HSBC’s former North American boss will return to the banking sector after almost two years to become the Co-Operative Bank’s chief executive and take a seat on the group’s board, the lender announced yesterday.
Niall Booker replaces Barry Tootell who quit earlier this month.
The Co-Op Bank has been in turmoil since it had to pull the plug on its bid to buy 623 branches from Lloyds and ratings agency Moody’s downgraded its credit rating by six notches.
It is sitting on problematic bad loans from its acquisition of the Britannia Building Society, and analysts fear that the sales of its insurance and life arms will not be sufficient to fill its capital hole.
The bank will now hope clean up expert Booker will be able to turn the lender around, before using his experience across the HSBC group to get the Co-Op growing again.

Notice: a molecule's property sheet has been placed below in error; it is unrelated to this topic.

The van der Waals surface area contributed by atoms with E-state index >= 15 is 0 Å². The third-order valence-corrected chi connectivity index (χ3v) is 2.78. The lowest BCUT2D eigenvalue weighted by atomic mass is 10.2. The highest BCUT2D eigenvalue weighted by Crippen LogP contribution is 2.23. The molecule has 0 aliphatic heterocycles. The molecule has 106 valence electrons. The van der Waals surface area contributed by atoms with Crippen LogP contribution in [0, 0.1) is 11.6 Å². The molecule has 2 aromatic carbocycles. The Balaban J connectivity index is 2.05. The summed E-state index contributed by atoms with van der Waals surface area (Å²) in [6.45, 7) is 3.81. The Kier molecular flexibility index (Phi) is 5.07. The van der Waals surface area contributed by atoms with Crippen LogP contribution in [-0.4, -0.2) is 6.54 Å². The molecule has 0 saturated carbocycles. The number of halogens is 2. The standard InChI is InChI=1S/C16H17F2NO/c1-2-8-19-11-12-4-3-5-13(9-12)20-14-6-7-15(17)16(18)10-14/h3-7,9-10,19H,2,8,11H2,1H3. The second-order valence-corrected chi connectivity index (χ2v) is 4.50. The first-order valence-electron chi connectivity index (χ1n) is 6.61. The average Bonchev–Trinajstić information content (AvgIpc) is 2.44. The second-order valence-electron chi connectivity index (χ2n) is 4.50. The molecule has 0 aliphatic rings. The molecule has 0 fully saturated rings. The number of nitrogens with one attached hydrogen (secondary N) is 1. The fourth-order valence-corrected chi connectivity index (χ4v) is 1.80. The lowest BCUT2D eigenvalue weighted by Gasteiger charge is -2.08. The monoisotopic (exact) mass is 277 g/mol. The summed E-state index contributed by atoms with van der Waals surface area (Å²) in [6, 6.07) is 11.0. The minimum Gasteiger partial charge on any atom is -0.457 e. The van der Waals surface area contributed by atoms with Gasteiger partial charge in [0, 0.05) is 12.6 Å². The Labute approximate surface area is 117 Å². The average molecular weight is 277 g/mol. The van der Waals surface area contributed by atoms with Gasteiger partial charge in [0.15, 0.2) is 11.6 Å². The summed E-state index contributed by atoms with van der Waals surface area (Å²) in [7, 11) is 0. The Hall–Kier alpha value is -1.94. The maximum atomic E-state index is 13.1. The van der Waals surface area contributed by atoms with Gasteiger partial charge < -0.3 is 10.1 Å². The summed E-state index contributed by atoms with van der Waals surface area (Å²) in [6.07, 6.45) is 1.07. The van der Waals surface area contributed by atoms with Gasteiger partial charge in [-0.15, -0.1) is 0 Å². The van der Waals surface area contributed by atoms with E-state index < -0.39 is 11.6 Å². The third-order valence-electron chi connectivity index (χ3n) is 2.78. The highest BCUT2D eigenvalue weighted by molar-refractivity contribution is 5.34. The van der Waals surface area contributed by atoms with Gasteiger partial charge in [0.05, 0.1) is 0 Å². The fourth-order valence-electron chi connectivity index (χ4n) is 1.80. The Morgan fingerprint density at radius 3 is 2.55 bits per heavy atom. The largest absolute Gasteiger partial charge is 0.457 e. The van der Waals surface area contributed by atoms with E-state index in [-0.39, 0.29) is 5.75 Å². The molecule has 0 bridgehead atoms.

Booker spent 30 years at HSBC, moving to the US to clean up the bank’s North American operations after it was hit by the credit crisis.
He also dealt with money laundering problems at the lender, and was successful enough to become one of the bank’s best paid executives.
In 2011 a reshuffle of management at the bank saw layers of executives removed, and Booker is believed to have taken the chance to effectively retire.
It is thought the 54-year old would have been interested in the top job at HSBC, but was discouraged after the younger Stuart Gulliver was appointed.
However almost two years later he is back in a senior role.
“The board and I are confident that Niall will add tremendous value, helping us work through the complex issues that we currently face as we work to re-position our bank” said Sutherland.
“With his strong background across the banking sector, covering both retail and corporate, he is the ideal person to lead The Co-operative Bank at this important time in its history.”
Meanwhile group finance director Steve Humes is leaving the Co-Op as part of new chief executive Euan Sutherland’s shake up.
A replacement is expected to be announced in the coming weeks.